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Skyfall: Senior at Last

November 25, 2012 Leave a comment Go to comments

[Francois Duhamel]

We don’t go out to the movies much. The only sure-fire draw that gets me out of the house to the theater is James Bond. For him, I might even go on opening weekend. I was therefore dismayed on learning in the summer that the latest Bond film would open on November 9. I didn’t think Gail would want to celebrate her birthday on the 10th by seeing Skyfall, and the day after that I would be flying to Chicago. The next weekend, I’d have a visitor to entertain on Friday and we’d be going to the symphony on Saturday. Thus, we’d have to wait two weeks, or until yesterday.

During Thanksgiving dinner, Gail suggested to Jessica that she and Bryan join us. Yesterday morning, I looked into buying tickets online, not that I thought we would need to. I realize the prices shouldn’t have surprised me, but given that we don’t get out to the movies much, the $11.50 ticket price was indeed unexpected. Between that and the $1.50 per ticket fee, I was easily convinced that we could pass on online purchasing.

Usually my eyes pass right over discount rates. Seniors, students, children—I don’t care. But, hey, I’m getting up there in years. This time, I took a closer look. The senior price was $10.50. Not much of a discount. Yet, maybe I qualified. That would be fun! The few times I’ve thought to ask about discounts, like on the Washington State Ferries a few months ago, I learn that I’m too young.

Well, thank you AMC Theatres! I can reap the savings at last, albeit only a dollar. That made my day.

As for Skyfall, having enjoyed the first two Daniel Craig Bond movies, I found this one disappointing. I dare not give too much away, so I won’t say much. My main criticism is that I found the story weak. Its focus on M — the head of British intelligence — provided a welcome opportunity for Judi Dench to have a larger role than usual. But I found the depiction of her relationships with Bond and the villain unconvincing. And with the emphasis on these relationships, there wasn’t much plot development.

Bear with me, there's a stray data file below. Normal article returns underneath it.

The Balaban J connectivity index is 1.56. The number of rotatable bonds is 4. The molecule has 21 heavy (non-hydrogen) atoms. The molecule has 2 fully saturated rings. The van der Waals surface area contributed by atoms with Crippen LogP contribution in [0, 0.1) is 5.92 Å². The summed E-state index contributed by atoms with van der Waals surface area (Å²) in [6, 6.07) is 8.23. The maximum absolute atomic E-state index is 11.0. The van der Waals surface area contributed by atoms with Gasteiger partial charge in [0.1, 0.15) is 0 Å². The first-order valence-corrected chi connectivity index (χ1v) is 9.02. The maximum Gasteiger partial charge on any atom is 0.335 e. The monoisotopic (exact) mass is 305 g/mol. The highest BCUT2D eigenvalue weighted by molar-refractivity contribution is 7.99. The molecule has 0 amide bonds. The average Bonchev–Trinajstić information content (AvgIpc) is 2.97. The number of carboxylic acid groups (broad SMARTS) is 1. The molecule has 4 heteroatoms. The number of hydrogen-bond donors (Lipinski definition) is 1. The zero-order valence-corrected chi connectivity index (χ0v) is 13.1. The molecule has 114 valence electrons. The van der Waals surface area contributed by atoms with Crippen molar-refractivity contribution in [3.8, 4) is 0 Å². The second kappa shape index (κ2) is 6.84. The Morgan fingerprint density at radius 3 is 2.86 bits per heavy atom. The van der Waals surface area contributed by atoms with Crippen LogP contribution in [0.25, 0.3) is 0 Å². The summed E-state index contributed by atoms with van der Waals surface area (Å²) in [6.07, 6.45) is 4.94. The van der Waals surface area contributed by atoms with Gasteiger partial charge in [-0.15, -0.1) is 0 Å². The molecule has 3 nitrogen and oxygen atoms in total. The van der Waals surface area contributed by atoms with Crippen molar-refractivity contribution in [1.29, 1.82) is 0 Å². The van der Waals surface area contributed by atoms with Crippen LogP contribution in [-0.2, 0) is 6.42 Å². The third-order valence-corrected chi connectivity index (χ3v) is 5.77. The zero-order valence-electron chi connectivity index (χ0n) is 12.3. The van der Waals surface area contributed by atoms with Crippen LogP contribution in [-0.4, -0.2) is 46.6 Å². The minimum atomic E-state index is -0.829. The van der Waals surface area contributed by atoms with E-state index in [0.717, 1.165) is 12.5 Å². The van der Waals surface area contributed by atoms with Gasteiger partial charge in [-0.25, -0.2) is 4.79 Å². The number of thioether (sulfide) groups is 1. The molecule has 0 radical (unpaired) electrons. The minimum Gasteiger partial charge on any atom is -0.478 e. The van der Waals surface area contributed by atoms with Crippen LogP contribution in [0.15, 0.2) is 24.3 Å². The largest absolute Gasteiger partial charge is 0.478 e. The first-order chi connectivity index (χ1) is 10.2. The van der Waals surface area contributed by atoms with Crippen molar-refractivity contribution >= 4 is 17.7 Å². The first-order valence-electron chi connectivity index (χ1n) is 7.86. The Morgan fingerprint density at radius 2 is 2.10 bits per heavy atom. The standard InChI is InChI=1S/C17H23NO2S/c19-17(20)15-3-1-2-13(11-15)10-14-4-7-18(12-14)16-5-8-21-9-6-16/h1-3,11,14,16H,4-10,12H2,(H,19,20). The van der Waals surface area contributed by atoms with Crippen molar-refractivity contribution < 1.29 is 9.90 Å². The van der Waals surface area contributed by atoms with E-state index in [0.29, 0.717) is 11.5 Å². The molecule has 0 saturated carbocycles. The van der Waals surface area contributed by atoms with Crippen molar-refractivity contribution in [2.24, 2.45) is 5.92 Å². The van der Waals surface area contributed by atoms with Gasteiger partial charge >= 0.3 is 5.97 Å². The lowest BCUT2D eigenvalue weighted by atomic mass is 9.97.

However, it seems that I was missing something. Peter Bradshaw’s review in The Guardian a month ago is full of praise:

This is the seventh time Judi Dench has played the enigmatic spy-chief M. But it is only in this storming new Bond movie that her M has really been all that she could be. Under the stylish direction of Sam Mendes, Dench’s M is quite simply the Bond girl to end all Bond girls. Watching this, I thought: of course. How could I have missed it? The real tension isn’t with Moneypenny, but with the boss herself. Now M is an imperious, subtly oedipal intelligence-matriarch with the double-O boys under her thumb. She’s treating them mean. She’s keeping them keen. And she is rewarded with passionate loyalty, varying with smouldering resentment. It’s a combination with its own unspoken eroticism, and it has also created the conditions for one of the most memorable Bond villains in recent times. …

The 50th anniversary of the big-screen Bond was the right time to pull off something big. Skyfall is a hugely enjoyable action spectacular, but more grounded and cogent than the previous and disappointing outing, Quantum of Solace. …

Daniel Craig’s Bond (above) looks older, more careworn, slightly more jug-eared. This is a Bond who has something to prove, and who could be damaged goods, physically and even mentally. Even at his lowest, however, he is still capable of pulling off a very scary drinking trick involving a scorpion. But now he must face one of his tastiest adversaries ever – the chilling Silva, played by Javier Bardem.

I may have to go back to see it again.

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